Niall Ferguson imagines a successful British airline plot and makes some pointed observations in the LA Times (thanks to all who sent this in):
“Five passenger aircraft have blown up in midair and crashed into the Atlantic. The planes “” believed to be operated by American Airlines and United Airlines “” left this morning from Heathrow Airport, bound for the United States. There are no reported survivors.”
Such a calamity would at once have been dubbed “8/27.” But the political consequences would have been very different from those that followed 9/11….
An 8/27 would have been diametrically different. From an American vantage point, a successful terrorist plot launched from Heathrow would have been doubly Britain’s fault. Its proximate cause would have been a lapse in British security. Its root cause would have been the infiltration of British society by radical Islamism.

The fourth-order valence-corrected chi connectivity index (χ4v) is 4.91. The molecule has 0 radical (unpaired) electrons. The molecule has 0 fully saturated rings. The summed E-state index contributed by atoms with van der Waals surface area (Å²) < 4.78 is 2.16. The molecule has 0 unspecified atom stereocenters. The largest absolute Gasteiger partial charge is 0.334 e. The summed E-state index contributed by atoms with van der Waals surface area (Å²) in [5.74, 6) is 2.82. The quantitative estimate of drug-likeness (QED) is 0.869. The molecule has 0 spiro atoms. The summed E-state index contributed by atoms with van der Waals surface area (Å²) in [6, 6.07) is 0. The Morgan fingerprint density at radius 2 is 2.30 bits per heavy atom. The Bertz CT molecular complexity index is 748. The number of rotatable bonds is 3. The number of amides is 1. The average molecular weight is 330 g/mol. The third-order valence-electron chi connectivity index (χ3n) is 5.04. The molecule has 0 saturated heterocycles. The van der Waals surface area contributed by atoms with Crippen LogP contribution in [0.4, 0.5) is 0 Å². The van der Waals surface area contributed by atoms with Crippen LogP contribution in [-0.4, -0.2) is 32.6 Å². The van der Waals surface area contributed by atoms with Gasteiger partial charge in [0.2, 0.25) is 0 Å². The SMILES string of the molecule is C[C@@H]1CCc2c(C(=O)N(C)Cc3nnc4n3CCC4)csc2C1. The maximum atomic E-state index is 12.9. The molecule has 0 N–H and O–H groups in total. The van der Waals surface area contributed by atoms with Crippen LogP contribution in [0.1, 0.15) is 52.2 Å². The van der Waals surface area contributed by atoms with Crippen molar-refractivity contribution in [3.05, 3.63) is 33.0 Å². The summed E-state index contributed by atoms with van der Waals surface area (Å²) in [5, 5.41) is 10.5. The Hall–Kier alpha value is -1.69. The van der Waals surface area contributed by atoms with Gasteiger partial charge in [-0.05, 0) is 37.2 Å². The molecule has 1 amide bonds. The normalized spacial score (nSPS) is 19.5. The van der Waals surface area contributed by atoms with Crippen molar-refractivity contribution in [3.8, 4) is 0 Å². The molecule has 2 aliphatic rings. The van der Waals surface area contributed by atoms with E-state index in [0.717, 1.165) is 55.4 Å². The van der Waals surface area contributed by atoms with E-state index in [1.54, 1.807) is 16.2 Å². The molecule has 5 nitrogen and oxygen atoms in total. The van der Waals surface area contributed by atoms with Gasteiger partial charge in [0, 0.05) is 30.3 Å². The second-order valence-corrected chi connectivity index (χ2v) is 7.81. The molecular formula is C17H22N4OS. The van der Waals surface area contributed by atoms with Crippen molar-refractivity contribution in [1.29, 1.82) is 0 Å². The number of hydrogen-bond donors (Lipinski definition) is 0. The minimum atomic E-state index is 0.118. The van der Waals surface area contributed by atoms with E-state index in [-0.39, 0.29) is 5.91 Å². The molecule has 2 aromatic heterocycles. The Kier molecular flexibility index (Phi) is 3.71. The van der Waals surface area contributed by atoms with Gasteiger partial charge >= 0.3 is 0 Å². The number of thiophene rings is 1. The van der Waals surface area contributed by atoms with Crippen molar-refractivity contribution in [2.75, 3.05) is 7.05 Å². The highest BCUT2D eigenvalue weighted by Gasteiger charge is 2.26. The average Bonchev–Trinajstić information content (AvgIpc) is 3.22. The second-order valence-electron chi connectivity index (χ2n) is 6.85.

As details emerged about the perpetrators, Americans’ worst suspicions about Britain would have been confirmed. It has been clear for a while that Britain’s Muslim communities are proving fertile recruiting grounds for Islamist extremists, and that it is the disaffected sons and grandsons of Pakistani immigrants who are most susceptible.
Perhaps even more troubling, it has been evident since the arrest of attempted shoe-bomber Richard Reid that ordinary British dropouts can also be lured, via religious conversion, into the terrorist network. Imagine if it had been established that one of the perpetrators of the worst terrorist outrage since 9/11 had been the son of a respected Conservative Party official.
Far from editorializing that “We are all British now,” the American media might well have reacted to 8/27 by saying, “The British are all suspects now.” The Atlantic would have drastically widened.
Read it all.